This question provided an example of a HUFC fan, who sadly does not attend the matches now out of fear of discrimination.

I used to go to Hartlepool United. Since I came out as a trans woman I don’t go to the grounds as I’m afraid of facing discrimination. Before I transitioned to female I would get on a bus and go with my mates to matches. There’s no way I would ever get on that bus now, remembering what it was like from the ‘other side’. I know I’d be tortured.’ (Trans woman, 53)

What do you think local football clubs and organisations can do to encourage more LGBT participation and spectators?

You can see some varied answers here, one answer being relevant to the subsequent question and two respondents identifying that they would feel comfortable attending games if they attended with someone supportive.

If I had someone supportive to go with me.’ (Trans woman, 53)

Positive representation – it’s great that there’s a gay footballer as a character in Corrie right now, it shows that it’s alright and it’s normal and that people can be gay and play football.’ (22, trans woman)

From school onwards, less gendered sports, less expectation to conform to stereotypes. Encouragement and embracing diversity more. Opportunities to take part in sport where competition isn’t the only thing, but more about enjoyment, exercise and being healthy in body and mind.’ (30, gay man)

Lots of LGBT+ people live in poverty, we have a high risk of unemployment for many reasons. If attending sports events was more affordable it would make it easier.’ (35, trans man)

A safe way to travel to get there, with other people from the LGBT+ community.’ (32, trans man)

Currently no professional male footballers in England are openly gay. If this was not the case then do you think this would encourage more LGBT participation/spectators in football?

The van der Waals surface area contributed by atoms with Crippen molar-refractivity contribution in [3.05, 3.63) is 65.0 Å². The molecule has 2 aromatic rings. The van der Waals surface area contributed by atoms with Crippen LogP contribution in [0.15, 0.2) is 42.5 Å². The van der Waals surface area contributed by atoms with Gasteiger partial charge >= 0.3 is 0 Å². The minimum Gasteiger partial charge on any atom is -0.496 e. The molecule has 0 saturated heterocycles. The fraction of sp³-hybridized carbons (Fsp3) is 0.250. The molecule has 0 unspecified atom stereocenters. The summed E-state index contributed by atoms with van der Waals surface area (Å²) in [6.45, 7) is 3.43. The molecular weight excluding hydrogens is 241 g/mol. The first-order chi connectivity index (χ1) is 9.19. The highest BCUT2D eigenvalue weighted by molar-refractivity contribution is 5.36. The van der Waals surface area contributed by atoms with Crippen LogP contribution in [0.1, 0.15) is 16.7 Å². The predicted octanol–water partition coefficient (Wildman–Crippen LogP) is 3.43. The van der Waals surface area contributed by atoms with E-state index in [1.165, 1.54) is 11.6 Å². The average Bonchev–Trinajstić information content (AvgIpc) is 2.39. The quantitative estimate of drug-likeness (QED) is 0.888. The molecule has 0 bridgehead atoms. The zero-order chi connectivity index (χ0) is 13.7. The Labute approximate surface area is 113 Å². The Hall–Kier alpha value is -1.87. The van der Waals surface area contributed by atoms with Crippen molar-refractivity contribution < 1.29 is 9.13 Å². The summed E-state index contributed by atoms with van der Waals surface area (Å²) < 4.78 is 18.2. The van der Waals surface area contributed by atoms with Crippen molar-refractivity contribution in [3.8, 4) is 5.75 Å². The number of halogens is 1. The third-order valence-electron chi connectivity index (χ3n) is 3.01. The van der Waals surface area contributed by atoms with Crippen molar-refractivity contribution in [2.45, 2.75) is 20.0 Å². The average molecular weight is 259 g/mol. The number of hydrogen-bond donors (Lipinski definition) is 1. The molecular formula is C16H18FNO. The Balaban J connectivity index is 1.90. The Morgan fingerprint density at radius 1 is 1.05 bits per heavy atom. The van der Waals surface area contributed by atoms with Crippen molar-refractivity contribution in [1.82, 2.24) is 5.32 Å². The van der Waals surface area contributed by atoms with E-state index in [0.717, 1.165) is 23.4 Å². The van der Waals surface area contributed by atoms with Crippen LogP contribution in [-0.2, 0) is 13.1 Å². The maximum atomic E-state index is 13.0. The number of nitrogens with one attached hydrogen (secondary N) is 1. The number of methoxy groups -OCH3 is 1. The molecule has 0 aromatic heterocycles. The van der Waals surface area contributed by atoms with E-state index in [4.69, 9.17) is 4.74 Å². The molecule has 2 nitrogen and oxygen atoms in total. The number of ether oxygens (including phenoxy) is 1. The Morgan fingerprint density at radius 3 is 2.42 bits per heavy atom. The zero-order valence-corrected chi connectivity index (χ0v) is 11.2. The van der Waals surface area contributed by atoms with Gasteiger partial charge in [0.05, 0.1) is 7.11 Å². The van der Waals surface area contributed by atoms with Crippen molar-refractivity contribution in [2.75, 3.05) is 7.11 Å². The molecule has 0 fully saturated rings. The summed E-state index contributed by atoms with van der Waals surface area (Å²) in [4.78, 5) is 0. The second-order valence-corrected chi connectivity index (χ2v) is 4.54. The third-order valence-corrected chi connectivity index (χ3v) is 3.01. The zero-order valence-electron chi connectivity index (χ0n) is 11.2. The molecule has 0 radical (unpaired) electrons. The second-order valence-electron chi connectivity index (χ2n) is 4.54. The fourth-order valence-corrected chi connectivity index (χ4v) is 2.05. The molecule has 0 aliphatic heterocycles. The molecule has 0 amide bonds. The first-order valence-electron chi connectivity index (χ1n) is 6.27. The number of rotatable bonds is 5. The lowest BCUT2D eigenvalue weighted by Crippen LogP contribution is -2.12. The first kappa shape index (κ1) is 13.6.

This answer from one service user highlights that ‘coming out’ can still be scary for anyone, however, also sharing a widely held view that once one footballer comes out then it could massively encourage others that identify as LGBT+ to participate in sport.

It’s still a scary thing for many to come out. Even today, people still fear they’ll lose their careers, their popularity and their livelihood. So I understand why people stay in the closet. I think though that if more footballers felt able to come out, it would be positive representation, particularly for young LGBT+ people who want to become involved in sport.’ (35, trans man)

What do you think football can do as a whole to encourage gay footballers to be open publicly regarding their sexuality?

To end the survey, we think this is an important summary and demonstrates that everyone in football, the local community and indeed the wider world has an important role to play to help get towards the goal of true equality and diversity, also showing the importance of the ‘Rainbow Laces’ campaign.

I think homophobia and biphobia has to be tackled on every level. It’s amazing that there are campaigns like Rainbow Laces and if that demonstration of inclusion can carry through to the pitch, the locker room, the stands where you can hear homophobic chants, everywhere a footballer might encounter overt or casual homophobia, if it can be challenged by each person rather than accepted as systemic, then hopefully things will start to change.’ (35, bisexual, trans man)

Thank you to Hart Gables and their service users who contributed to this survey.